One of the ministers of Theresa May has suggested that the British Prime Minister could be set for a climbdown regarding the inclusion of a controversial amendment to the European Union Withdrawal Bill in an attempt to avert rebellion.
This afternoon, David Lidington, the justice secretary, informed journalists that the government was “listening to ideas coming from colleagues across the house.”
The backbenchers of Tory have been vocal about their rejection of this last-minute amendment, which will have the exact time and date of Brexit included into law.
Dominic Grieve, the Former attorney general, informed reported that it was “mistaken, foolish and counterproductive,” saying that he would categorically vote against it.
One MP said that there was “widespread disquiet” among MPs of the Conservative party regarding the said amendment. It is believed that at least twenty MPs are prepared to block the amendment, thus, embarrassing the already vulnerable government.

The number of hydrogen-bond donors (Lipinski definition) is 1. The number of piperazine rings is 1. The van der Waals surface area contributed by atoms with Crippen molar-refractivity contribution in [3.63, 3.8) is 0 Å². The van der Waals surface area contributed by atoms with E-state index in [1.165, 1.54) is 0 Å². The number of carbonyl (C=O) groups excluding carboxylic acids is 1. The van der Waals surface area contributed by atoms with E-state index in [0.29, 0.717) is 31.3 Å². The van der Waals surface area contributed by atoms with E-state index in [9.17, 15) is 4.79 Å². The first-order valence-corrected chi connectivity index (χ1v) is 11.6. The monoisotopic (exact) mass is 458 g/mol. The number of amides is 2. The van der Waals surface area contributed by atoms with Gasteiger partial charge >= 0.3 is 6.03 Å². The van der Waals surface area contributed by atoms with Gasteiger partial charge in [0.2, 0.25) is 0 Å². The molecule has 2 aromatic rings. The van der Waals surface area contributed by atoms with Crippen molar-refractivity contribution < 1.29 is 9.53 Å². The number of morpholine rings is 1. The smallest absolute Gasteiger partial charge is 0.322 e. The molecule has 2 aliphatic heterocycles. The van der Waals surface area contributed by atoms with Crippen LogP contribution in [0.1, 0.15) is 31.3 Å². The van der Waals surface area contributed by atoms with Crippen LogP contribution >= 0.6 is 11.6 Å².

When asked if the government was minded to back down in the face of such opposition, Lidington stated that the government had been listening to the “constructive” suggestions that were being made “about how the bill could be improved.”
Lidington continued: “All that clause was designed to do was clarify, put beyond doubt, what is already inherent in the wording of Article 50.
“Article 50 says that after two years from the date of notification, unless there is a withdrawal agreement that comes into effect earlier, at the two year point the treaties cease to apply to the country that is leaving, so that is written into European law.”
Separately, a third backbencher of the Tory informed reporters that ministers had indicated that a climbdown was possible.
“My understanding is that it will not be put to a vote, so the government doesn’t lose face,” said the MP.
A spokesperson for May said that the Prime Minister had always been committed to listening to the views of the house.